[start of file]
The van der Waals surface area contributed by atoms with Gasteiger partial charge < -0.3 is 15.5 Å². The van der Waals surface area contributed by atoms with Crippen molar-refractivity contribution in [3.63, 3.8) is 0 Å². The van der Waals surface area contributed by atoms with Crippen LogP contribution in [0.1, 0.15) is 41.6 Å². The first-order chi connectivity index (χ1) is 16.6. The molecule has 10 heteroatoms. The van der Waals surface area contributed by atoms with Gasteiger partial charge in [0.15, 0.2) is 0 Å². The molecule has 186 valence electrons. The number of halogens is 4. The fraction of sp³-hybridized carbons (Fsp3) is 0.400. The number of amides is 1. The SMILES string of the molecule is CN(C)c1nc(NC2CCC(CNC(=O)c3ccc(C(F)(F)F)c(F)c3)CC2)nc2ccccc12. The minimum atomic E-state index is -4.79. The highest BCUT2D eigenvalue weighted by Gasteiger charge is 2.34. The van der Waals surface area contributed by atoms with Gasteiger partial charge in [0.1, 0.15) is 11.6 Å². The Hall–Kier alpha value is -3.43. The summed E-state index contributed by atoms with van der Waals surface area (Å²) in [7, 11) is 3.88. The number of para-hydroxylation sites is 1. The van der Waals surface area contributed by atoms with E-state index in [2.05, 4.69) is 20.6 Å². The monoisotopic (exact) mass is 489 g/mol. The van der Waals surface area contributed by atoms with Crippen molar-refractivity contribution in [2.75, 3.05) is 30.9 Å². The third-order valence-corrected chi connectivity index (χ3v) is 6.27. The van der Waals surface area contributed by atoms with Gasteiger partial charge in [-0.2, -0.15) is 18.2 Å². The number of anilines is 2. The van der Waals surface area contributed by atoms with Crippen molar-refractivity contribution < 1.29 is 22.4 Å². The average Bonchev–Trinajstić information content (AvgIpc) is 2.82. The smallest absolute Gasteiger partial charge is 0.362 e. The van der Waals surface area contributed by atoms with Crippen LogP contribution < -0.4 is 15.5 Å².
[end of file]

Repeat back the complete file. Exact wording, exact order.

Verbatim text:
The van der Waals surface area contributed by atoms with Gasteiger partial charge < -0.3 is 15.5 Å². The van der Waals surface area contributed by atoms with Crippen molar-refractivity contribution in [3.63, 3.8) is 0 Å². The van der Waals surface area contributed by atoms with Crippen LogP contribution in [0.1, 0.15) is 41.6 Å². The first-order chi connectivity index (χ1) is 16.6. The molecule has 10 heteroatoms. The van der Waals surface area contributed by atoms with Gasteiger partial charge in [0.15, 0.2) is 0 Å². The molecule has 186 valence electrons. The number of halogens is 4. The fraction of sp³-hybridized carbons (Fsp3) is 0.400. The number of amides is 1. The SMILES string of the molecule is CN(C)c1nc(NC2CCC(CNC(=O)c3ccc(C(F)(F)F)c(F)c3)CC2)nc2ccccc12. The minimum atomic E-state index is -4.79. The highest BCUT2D eigenvalue weighted by Gasteiger charge is 2.34. The van der Waals surface area contributed by atoms with Gasteiger partial charge in [0.1, 0.15) is 11.6 Å². The Hall–Kier alpha value is -3.43. The summed E-state index contributed by atoms with van der Waals surface area (Å²) in [7, 11) is 3.88. The number of para-hydroxylation sites is 1. The van der Waals surface area contributed by atoms with E-state index in [2.05, 4.69) is 20.6 Å². The monoisotopic (exact) mass is 489 g/mol. The van der Waals surface area contributed by atoms with Crippen molar-refractivity contribution in [2.75, 3.05) is 30.9 Å². The third-order valence-corrected chi connectivity index (χ3v) is 6.27. The van der Waals surface area contributed by atoms with Gasteiger partial charge in [-0.2, -0.15) is 18.2 Å². The number of anilines is 2. The van der Waals surface area contributed by atoms with Crippen molar-refractivity contribution < 1.29 is 22.4 Å². The average Bonchev–Trinajstić information content (AvgIpc) is 2.82. The smallest absolute Gasteiger partial charge is 0.362 e. The van der Waals surface area contributed by atoms with Crippen LogP contribution < -0.4 is 15.5 Å².